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Pope Francis is skipping the Palm Sunday homily at the start of a busy Holy Week that will test his health

ROME –

Pope Francis decided at the last minute to skip his homily during Palm Sunday Mass in St. Peter’s Square to avoid a strenuous speech at the start of a busy Holy Week that would test his increasingly frail health.

Francis, who was plagued by knee problems and persistent respiratory problems, also did not take part in the procession of cardinals around the obelisk in the piazza at the beginning of the mass. Instead, the 87-year-old Pope blessed the palm fronds and olive branches carried by the believers from the altar.

Francis was expected to give a homily midway through the service, and a prepared text had been distributed to journalists. But when an aide handed Francis his glasses to begin the lecture, the pope made it clear he would not walk the talk and left the crowd waiting in silence.

Vatican officials did not immediately explain why. The Vatican press office later said the sermon had been replaced by “a minute of silence and prayer.”

However, Francis said prayers throughout the service and made a long call for peace at the end of the mass. He said he was praying for the families of those who died in what he called an “inhumane” attack on a concert hall in a Moscow suburb and asked for prayers for “martyred Ukraine” and the people of Gaza.

Vatican officials estimated that around 60,000 people attended the mass, which took place under sunny, breezy spring skies. Francis spent several minutes greeting them from the Popemobile and made several laps around the piazza at the end of the service.

Palm Sunday begins a busy week for Francis, leading to Easter Sunday, when believers commemorate the resurrection of Christ. On Thursday, Francis is scheduled to travel to a women’s prison in Rome for the traditional foot-washing ritual. On Friday he is scheduled to preside over the torch-lit Stations of the Cross procession at the Colosseum in Rome, re-enacting the crucifixion of Christ.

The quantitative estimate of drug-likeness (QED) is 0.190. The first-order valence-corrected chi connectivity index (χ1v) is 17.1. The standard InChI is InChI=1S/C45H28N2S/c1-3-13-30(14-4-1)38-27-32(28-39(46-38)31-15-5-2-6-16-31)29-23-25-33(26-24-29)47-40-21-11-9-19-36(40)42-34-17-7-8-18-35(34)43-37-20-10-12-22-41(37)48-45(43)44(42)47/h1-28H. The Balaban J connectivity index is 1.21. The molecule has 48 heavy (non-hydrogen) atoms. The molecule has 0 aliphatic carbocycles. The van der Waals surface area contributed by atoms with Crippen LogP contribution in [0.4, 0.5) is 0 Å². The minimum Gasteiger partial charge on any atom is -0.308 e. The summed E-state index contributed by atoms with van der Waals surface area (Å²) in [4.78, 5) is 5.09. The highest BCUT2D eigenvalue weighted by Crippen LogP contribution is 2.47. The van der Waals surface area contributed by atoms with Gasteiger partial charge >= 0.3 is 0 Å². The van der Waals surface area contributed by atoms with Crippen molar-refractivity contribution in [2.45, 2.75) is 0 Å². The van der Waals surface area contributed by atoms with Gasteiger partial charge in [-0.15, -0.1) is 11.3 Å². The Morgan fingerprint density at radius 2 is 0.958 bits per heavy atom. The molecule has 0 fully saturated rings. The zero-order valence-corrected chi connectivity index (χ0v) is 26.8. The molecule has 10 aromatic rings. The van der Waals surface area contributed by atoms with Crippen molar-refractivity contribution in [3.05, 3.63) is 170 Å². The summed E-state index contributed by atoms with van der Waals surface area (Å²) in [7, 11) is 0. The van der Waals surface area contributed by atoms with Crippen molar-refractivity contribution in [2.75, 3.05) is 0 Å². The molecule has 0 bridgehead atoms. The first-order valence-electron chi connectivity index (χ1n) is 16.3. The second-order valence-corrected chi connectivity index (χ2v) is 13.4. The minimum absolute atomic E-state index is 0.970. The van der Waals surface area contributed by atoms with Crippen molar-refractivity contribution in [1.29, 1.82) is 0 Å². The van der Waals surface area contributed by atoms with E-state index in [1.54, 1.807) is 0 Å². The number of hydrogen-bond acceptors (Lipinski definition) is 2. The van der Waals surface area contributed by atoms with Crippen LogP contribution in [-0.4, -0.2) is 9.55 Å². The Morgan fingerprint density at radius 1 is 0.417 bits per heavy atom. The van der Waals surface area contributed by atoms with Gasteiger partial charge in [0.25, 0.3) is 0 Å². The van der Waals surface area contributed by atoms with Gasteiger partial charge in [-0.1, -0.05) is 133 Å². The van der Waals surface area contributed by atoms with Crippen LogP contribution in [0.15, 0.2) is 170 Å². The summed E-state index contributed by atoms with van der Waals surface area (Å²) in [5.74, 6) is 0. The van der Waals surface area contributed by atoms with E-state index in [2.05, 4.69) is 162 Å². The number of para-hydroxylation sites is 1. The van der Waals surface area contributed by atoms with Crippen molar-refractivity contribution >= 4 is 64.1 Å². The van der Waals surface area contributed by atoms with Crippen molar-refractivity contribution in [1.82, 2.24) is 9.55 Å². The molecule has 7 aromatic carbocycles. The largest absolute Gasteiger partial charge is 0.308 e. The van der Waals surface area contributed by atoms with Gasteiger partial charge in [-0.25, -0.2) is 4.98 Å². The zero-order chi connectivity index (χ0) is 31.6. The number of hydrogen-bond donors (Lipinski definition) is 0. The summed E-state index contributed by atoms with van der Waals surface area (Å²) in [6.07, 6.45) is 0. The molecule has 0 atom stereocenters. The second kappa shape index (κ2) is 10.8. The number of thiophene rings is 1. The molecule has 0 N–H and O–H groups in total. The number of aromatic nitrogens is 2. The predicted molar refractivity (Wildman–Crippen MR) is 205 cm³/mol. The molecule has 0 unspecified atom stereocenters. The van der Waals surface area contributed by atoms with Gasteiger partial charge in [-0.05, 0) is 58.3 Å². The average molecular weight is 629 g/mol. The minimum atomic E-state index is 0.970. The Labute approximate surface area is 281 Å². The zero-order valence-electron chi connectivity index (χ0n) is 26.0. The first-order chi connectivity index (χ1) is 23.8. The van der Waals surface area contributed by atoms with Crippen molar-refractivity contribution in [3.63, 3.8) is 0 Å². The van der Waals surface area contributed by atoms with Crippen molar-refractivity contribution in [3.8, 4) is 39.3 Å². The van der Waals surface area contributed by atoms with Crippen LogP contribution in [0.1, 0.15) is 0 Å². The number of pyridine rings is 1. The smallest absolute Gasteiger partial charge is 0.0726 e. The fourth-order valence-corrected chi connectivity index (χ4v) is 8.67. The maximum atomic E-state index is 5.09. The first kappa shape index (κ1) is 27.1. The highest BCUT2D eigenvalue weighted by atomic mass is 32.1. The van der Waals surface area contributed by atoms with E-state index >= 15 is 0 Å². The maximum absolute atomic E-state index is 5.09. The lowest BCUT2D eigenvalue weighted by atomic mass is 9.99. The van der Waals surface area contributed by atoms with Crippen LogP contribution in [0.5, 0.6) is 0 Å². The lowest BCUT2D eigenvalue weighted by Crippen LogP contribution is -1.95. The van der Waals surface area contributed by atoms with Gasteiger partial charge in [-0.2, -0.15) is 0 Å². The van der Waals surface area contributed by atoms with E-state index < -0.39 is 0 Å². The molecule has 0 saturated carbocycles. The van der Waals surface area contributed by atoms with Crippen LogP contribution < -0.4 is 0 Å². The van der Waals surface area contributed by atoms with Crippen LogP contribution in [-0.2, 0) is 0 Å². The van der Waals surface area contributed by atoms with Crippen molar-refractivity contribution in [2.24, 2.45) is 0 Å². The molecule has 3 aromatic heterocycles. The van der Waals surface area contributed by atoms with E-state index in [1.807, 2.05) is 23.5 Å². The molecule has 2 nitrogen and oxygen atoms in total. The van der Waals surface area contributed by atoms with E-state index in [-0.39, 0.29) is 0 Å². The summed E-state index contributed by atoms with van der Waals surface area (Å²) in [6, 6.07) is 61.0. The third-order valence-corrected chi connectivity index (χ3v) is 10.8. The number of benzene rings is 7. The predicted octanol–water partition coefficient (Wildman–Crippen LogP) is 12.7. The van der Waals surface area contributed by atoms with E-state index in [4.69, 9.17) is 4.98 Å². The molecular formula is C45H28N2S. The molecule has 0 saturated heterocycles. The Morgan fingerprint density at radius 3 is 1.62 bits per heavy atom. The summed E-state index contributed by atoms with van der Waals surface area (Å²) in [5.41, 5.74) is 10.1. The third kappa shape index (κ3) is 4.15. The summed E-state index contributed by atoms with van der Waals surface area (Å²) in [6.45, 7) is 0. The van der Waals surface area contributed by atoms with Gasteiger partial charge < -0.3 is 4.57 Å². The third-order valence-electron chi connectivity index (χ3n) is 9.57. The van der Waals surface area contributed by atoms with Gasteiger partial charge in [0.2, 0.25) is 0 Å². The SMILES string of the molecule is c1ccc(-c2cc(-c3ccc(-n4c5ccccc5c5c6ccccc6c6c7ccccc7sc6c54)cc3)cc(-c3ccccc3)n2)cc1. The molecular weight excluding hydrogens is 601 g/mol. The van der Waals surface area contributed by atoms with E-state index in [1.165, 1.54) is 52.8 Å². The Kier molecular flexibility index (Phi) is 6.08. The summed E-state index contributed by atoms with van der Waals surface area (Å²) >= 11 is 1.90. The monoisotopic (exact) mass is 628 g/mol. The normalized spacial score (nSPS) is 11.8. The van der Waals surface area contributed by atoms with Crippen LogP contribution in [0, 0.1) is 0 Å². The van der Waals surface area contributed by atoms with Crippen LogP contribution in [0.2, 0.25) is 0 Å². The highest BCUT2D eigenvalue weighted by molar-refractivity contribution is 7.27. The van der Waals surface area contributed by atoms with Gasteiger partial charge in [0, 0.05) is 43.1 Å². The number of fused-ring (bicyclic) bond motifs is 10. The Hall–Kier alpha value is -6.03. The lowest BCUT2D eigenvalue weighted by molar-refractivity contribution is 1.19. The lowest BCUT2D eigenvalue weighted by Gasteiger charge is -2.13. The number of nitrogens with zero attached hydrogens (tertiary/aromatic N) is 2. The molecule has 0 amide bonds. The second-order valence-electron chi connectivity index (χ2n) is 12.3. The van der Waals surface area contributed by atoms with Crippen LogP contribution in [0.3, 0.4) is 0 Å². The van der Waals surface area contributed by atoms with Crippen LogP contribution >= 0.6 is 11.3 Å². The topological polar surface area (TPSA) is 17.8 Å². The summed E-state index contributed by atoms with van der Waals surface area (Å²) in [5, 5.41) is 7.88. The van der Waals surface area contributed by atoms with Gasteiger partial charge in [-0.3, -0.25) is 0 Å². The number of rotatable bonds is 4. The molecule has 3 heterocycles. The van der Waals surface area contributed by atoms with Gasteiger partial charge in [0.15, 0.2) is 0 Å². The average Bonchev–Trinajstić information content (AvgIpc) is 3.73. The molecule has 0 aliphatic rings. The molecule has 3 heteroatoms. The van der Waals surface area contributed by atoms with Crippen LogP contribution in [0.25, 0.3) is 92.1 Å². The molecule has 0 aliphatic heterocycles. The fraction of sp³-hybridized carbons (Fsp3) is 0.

The following day is the Easter Vigil, with Francis presiding over a solemn night service in the basilica, followed by Easter Sunday Mass in St. Peter’s Square and his midday blessing from the loggia above.

The Holy Week schedule is a challenge for popes even under the best of circumstances. But that’s particularly true this year for Francis, who has been battling off and on throughout the winter with what he and the Vatican have described as flu, bronchitis or a cold. To save him the trouble, in recent weeks he has occasionally asked an aide to read his speeches and catechism lessons.

No replacement was appointed on Sunday and the sermon was missed. Vatican officials said the prepared text assumed it never existed. The pope does not normally give a sermon at Easter, but he traditionally holds reflections on Palm Sunday.

Even when he is not sick, Francis often speaks in a whisper and appears to be easily out of breath. As a young man, part of one of his lungs was removed because of a respiratory infection.

This time last year he was hospitalized for three days with acute bronchitis, but recovered to make it through Holy Week. He was hospitalized for abdominal surgery two more times during his pontificate, including a ten-day stay in 2021 during which part of his colon was removed.

At the end of the Mass, Francis said a long prayer for peace for all who suffer from war and for the Lord to comfort the victims of the “heinous terrorist attack” in Moscow.

“May he convert the hearts of those who protect, organize and carry out these inhumane acts that offend God, who commanded us not to kill,” Francis said.

Without citing Moscow, Francis also urged believers not to forget Ukraine’s suffering. He noted that many Ukrainians are now without electricity due to “intense attacks on infrastructure, which bring not only death and suffering, but also the risk of a humanitarian catastrophe of even greater proportions.”

“Please don’t forget the martyr of Ukraine,” he said. “And let us also think about Gaza, which is suffering so much, and so many other places of war.”

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